The headline is pure Stewart: "Wal, in the Old Days, Y'See..." Sounds like it came straight from the Carson show, doesn't it? By this time, Stewart is the veteran of 74 movies in a career that stretches over 40 years, and you can tell he takes great pleasure in recalling the stars at MGM: Clark Gable, Joan Crawford, William Powell, Greer Garson—and, yes, Robert Montgomery and Robert Taylor. Stewart acted with them all; one of his fondest memories is when he had to kiss Jean Harlow in Wife vs. Secretary (1936). Did I say he "had" to kiss her? We should all be forced to do such things: "He reports that Jean Harlow really kissed when she kissed. She did not believe in make-believe. She kissed him to the depths of his soul. It remains one of his most shattering sensory experiences."

Ronald Coleman, William Powell and Myrna Loy thrilled him when he saw them in the commissary. He destroyed a new car—the brakes failed while it was parked—trying to impress Olivia de Havilland on a date. He also went out with Ginger Rogers, Jeannette MacDonald, Alice Faye, Hedy Lamarr, Eleanor Powell and Lana Turner before he married Gloria in 1949. He speaks highly of his time at MGM; "Don't believe those cliches about Metro being a factory." He remembers the magic of making movies—"They were magicians. They could build anything, stage anything, they could turn this sound stage into the Sahara Desert or the North Pole or fight the battle of the Spanish Armada—nothing." The memories of a remarkable life—souvenirs, Zolotow calls them—flow from Stewart; as Zolotow says in conclusion, "often, while he is filming Hawkins, he will bring one out and share it with those around him."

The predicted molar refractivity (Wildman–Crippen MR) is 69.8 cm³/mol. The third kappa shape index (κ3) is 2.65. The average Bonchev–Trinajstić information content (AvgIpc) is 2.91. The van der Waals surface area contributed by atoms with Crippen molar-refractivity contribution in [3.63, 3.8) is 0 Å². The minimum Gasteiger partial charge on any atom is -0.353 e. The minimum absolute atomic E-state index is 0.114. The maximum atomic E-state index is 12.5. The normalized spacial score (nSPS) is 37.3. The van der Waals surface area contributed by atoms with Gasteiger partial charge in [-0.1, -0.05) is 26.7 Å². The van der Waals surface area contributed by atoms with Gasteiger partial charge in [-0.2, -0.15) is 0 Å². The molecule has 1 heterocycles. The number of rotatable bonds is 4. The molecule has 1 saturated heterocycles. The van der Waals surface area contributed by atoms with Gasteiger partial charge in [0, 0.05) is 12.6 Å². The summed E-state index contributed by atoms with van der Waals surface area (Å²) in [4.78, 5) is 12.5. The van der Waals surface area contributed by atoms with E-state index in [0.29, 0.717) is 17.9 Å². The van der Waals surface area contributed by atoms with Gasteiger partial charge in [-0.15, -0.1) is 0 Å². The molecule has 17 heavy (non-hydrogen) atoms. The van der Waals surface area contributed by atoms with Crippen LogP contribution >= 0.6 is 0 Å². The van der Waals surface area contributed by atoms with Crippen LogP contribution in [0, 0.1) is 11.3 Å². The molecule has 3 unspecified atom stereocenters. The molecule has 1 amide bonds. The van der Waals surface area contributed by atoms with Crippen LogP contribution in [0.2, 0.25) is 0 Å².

Hawkins was not Stewart's first try at a television series; in 1971 he starred in The Jimmy Stewart Show, as a small-town college professor. (See any similarities at work here?) The Jimmy Stewart Show (the only time Stewart ever allowed himself to be billed as "Jimmy" on screen, rather than "James") only ran for one season before being cancelled; after the end of Hawkins, Stewart will return to television only as a guest on talk or variety shows, but never again as the star of a series.

And perhaps that's it after all, the reason Jimmy Stewart never made it big on television: it was too small for him.